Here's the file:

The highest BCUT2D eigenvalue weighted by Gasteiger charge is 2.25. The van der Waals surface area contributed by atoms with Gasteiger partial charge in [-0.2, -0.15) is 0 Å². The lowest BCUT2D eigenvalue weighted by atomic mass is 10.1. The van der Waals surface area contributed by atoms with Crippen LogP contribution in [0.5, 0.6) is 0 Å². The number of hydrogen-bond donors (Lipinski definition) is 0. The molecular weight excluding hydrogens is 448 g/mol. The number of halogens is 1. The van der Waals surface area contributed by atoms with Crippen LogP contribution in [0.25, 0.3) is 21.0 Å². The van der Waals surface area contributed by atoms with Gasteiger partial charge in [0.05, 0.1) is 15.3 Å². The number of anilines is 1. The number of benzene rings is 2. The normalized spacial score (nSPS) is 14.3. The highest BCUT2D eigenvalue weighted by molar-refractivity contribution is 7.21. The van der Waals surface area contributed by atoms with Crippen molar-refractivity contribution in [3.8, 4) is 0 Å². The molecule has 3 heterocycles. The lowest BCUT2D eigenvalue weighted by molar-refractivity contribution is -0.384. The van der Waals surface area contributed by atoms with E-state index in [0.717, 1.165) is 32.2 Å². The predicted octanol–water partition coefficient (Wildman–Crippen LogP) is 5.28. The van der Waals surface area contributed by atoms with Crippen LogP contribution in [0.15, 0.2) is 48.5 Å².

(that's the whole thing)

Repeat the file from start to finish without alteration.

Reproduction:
The highest BCUT2D eigenvalue weighted by Gasteiger charge is 2.25. The van der Waals surface area contributed by atoms with Gasteiger partial charge in [-0.2, -0.15) is 0 Å². The lowest BCUT2D eigenvalue weighted by atomic mass is 10.1. The van der Waals surface area contributed by atoms with Crippen LogP contribution in [0.5, 0.6) is 0 Å². The number of hydrogen-bond donors (Lipinski definition) is 0. The molecular weight excluding hydrogens is 448 g/mol. The number of halogens is 1. The van der Waals surface area contributed by atoms with Crippen LogP contribution in [0.25, 0.3) is 21.0 Å². The van der Waals surface area contributed by atoms with Gasteiger partial charge in [0.05, 0.1) is 15.3 Å². The number of anilines is 1. The number of benzene rings is 2. The normalized spacial score (nSPS) is 14.3. The highest BCUT2D eigenvalue weighted by molar-refractivity contribution is 7.21. The van der Waals surface area contributed by atoms with Crippen molar-refractivity contribution in [3.8, 4) is 0 Å². The molecule has 3 heterocycles. The lowest BCUT2D eigenvalue weighted by molar-refractivity contribution is -0.384. The van der Waals surface area contributed by atoms with E-state index in [0.717, 1.165) is 32.2 Å². The predicted octanol–water partition coefficient (Wildman–Crippen LogP) is 5.28. The van der Waals surface area contributed by atoms with Crippen LogP contribution in [0.15, 0.2) is 48.5 Å².